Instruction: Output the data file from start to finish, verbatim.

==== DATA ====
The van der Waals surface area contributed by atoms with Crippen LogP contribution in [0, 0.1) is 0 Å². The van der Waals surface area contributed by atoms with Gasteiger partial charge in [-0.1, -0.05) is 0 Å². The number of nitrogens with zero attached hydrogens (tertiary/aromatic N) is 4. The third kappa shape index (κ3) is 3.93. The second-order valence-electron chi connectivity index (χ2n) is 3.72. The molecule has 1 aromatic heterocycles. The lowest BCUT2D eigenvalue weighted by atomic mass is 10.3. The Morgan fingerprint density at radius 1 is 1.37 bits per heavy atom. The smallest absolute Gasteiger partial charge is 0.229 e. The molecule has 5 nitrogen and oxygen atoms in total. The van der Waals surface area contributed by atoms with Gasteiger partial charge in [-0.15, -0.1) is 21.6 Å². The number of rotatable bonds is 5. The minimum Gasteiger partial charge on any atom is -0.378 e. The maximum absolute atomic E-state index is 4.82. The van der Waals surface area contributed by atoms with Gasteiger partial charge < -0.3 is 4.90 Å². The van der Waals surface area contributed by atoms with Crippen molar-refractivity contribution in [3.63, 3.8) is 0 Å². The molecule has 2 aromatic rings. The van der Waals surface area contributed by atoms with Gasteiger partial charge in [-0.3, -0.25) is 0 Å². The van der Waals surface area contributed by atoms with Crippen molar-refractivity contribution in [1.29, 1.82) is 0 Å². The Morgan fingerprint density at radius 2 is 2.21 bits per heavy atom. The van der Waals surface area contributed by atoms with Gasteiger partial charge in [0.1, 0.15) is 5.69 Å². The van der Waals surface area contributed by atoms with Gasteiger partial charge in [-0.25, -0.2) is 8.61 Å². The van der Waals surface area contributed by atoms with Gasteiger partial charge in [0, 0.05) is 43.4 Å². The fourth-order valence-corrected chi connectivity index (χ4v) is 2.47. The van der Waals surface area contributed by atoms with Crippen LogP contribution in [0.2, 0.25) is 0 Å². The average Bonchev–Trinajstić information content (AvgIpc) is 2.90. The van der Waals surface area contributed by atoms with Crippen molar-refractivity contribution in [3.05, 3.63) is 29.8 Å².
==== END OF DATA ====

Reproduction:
The van der Waals surface area contributed by atoms with Crippen LogP contribution in [0, 0.1) is 0 Å². The van der Waals surface area contributed by atoms with Gasteiger partial charge in [-0.1, -0.05) is 0 Å². The number of nitrogens with zero attached hydrogens (tertiary/aromatic N) is 4. The third kappa shape index (κ3) is 3.93. The second-order valence-electron chi connectivity index (χ2n) is 3.72. The molecule has 1 aromatic heterocycles. The lowest BCUT2D eigenvalue weighted by atomic mass is 10.3. The Morgan fingerprint density at radius 1 is 1.37 bits per heavy atom. The smallest absolute Gasteiger partial charge is 0.229 e. The molecule has 5 nitrogen and oxygen atoms in total. The van der Waals surface area contributed by atoms with Gasteiger partial charge in [-0.15, -0.1) is 21.6 Å². The number of rotatable bonds is 5. The minimum Gasteiger partial charge on any atom is -0.378 e. The maximum absolute atomic E-state index is 4.82. The van der Waals surface area contributed by atoms with Gasteiger partial charge < -0.3 is 4.90 Å². The van der Waals surface area contributed by atoms with Crippen molar-refractivity contribution in [3.63, 3.8) is 0 Å². The molecule has 2 aromatic rings. The van der Waals surface area contributed by atoms with Gasteiger partial charge in [-0.3, -0.25) is 0 Å². The van der Waals surface area contributed by atoms with Crippen molar-refractivity contribution in [1.29, 1.82) is 0 Å². The Morgan fingerprint density at radius 2 is 2.21 bits per heavy atom. The van der Waals surface area contributed by atoms with Gasteiger partial charge in [0.1, 0.15) is 5.69 Å². The van der Waals surface area contributed by atoms with Gasteiger partial charge in [-0.25, -0.2) is 8.61 Å². The van der Waals surface area contributed by atoms with Gasteiger partial charge in [0, 0.05) is 43.4 Å². The fourth-order valence-corrected chi connectivity index (χ4v) is 2.47. The van der Waals surface area contributed by atoms with Crippen LogP contribution in [0.2, 0.25) is 0 Å². The average Bonchev–Trinajstić information content (AvgIpc) is 2.90. The van der Waals surface area contributed by atoms with Crippen molar-refractivity contribution in [3.05, 3.63) is 29.8 Å².